Implementation of the Home Mortgage Disclosure Act, Know Before You Owe disclosures, and other mortgage rules
The Bureau is working to support implementation of multiple mortgage rules required by the Dodd-Frank Act. Most recently, in October 2015, we issued a final rule amending Regulation C to implement amendments to the Home Mortgage Disclosure Act made by the Dodd-Frank Act, among other things. The final rule adds new reporting requirements, clarifies several existing requirements, modifies the institutional and transactional coverage of Regulation C and the processes for reporting and disclosing data, and provides extensive compliance guidance. The Bureau is preparing a compliance guide and other support materials and programs to prepare for implementation of various parts of the rule starting in 2017 and 2018.
We are also continuing to support implementation of new rules that took effect in October 2015 requiring provision of Know Before You Owe disclosures to applicants for mortgage loans. The disclosure forms streamline and integrate information that lenders are required to provide consumers under the Truth in Lending Act and Real Estate Settlement Procedures Act. We’ve provided guides and materials to help industry and consumers prepare for the changes.
The Bureau is also continuing to support the implementation of various other mortgage-related final rules we issued in January 2013 to implement Dodd-Frank Act reforms and strengthen consumer protections involving mortgage origination and servicing. Among other efforts, we’re monitoring the market and continuing to issue clarifications and amendments as warranted. Most recently, we issued a final rule in September 2015 modifying certain requirements for small creditors that operate predominantly in “rural or underserved” areas.
The Bureau has also updated a portion of the Unified Agenda focusing on long-term actions to reflect potential initiatives beyond November 2016. These include potential rulemakings to address important issues related to credit reporting and student loan servicing.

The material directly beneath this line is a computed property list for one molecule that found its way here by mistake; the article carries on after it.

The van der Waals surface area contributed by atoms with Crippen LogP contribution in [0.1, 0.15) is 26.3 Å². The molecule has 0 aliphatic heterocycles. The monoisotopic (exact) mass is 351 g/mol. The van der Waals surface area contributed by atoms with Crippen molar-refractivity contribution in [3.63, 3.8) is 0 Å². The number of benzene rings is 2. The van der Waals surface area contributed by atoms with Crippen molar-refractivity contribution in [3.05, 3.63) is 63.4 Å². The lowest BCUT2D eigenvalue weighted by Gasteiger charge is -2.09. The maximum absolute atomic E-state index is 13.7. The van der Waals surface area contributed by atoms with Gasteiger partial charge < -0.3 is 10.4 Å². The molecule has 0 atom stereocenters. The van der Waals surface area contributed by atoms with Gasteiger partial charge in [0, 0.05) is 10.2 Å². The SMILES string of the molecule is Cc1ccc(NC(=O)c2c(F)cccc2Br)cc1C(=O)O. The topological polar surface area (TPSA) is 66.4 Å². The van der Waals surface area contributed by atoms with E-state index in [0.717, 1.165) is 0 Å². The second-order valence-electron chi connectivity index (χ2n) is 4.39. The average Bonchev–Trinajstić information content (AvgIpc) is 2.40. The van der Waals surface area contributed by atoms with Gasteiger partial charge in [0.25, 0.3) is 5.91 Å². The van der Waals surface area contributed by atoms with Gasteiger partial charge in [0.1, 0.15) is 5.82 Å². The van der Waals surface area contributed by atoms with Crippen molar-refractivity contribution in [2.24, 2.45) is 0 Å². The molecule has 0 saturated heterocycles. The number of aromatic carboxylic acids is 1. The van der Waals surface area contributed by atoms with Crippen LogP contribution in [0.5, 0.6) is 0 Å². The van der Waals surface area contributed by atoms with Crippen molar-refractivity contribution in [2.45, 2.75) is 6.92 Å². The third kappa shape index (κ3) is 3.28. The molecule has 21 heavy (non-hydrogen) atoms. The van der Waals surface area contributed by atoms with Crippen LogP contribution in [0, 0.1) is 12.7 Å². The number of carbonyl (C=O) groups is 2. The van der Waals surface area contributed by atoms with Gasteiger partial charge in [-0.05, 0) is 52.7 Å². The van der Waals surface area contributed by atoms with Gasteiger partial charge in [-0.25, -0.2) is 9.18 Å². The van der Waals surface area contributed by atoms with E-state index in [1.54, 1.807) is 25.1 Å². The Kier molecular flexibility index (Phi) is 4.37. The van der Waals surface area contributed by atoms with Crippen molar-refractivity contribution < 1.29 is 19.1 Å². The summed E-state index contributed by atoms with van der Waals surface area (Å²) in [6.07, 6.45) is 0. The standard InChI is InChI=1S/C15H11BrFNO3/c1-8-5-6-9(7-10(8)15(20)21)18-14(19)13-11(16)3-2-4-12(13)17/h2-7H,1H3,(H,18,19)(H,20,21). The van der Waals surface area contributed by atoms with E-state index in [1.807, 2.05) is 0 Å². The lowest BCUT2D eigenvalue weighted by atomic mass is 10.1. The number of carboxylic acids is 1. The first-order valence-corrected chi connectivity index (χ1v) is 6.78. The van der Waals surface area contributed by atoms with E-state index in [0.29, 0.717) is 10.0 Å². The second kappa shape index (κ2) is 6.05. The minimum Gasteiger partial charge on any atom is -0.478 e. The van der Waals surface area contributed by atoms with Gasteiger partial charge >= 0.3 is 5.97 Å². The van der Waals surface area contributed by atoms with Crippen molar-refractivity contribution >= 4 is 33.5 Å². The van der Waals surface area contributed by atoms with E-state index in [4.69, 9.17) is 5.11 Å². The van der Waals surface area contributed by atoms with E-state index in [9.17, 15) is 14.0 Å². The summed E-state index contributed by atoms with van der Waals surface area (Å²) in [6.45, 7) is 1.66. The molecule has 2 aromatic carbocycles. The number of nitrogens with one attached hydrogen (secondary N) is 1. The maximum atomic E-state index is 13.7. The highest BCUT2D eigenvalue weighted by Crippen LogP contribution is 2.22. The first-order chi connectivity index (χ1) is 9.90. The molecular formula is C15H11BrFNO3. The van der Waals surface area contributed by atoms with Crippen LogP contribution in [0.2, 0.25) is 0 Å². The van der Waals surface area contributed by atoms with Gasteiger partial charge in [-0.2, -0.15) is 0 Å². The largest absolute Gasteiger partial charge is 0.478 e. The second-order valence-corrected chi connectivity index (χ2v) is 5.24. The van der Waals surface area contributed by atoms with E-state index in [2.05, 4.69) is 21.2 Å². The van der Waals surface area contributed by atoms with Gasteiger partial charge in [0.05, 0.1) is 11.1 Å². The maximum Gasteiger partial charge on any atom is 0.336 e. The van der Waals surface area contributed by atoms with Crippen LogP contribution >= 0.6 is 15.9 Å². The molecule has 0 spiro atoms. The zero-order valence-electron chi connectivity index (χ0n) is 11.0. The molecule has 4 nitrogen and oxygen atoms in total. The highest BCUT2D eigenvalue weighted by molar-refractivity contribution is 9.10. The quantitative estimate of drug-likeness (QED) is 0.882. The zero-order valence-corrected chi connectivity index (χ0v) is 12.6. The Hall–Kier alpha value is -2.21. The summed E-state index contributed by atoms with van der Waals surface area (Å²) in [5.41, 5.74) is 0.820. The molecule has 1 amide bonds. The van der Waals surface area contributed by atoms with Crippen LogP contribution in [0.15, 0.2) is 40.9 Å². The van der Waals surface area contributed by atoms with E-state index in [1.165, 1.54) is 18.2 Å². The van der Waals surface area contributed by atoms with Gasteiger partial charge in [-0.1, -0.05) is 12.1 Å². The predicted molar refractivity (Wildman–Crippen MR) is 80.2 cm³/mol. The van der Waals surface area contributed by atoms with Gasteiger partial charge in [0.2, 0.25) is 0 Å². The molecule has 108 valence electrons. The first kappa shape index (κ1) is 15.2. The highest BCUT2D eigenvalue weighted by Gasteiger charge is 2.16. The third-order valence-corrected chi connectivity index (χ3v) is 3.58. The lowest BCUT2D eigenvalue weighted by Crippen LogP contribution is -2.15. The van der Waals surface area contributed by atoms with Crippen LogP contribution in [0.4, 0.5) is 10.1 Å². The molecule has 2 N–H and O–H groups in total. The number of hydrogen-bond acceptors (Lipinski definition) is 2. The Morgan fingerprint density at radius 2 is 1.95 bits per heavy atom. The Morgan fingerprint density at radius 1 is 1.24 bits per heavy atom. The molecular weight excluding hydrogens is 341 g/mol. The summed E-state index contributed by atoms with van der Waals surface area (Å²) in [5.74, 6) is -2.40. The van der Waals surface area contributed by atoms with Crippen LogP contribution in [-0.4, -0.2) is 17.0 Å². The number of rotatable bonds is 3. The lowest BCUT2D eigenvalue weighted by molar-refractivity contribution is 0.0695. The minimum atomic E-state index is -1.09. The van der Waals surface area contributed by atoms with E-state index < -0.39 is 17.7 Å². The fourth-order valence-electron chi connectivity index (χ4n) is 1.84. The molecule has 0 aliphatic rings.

Information in credit reports can be critical to determine a consumer’s eligibility for credit, access to checking accounts, employment, rental housing, and more. The Bureau is monitoring the market through its supervisory, enforcement, and research efforts, including a white paper we published in December 2012 and other agency reports on credit report accuracy. As this work continues, the Bureau will evaluate possible policy responses to issues identified, including potential additional rules or amendments to existing rules governing consumer reporting. Potential topics for consideration might include the accuracy of credit reports, including the processes for resolving consumer disputes, or other issues.
Student loan servicing
Student loan servicers are a critical link between borrowers and lenders, yet there are no consistent, market-wide federal standards for student loan servicing. In September 2015, we released a report that identifies issues and suggests a framework to improve student loan servicing. The Bureau has made it a priority to take action against companies that are engaging in illegal servicing practices , and that ongoing work includes addressing many of the problems outlined in this report. Also in September, the Bureau, the Department of Education, and the Department of the Treasury issued a Joint Statement of Principles on Student Loan Servicing , proposing a framework similar to the recommendations included in this report. We will continue to monitor the market for trends and developments and evaluate possible policy responses, including potentially proposing rules. Possible topics for consideration might include specific acts or practices and consumer disclosures.
The Bureau is continuing research, analysis, and outreach on a number of other consumer financial services markets, and we’ll update our next semiannual agenda in the spring.
This post was originally published on the Consumer Finance Protection Bureau's blog.
Author: Kelly Cochran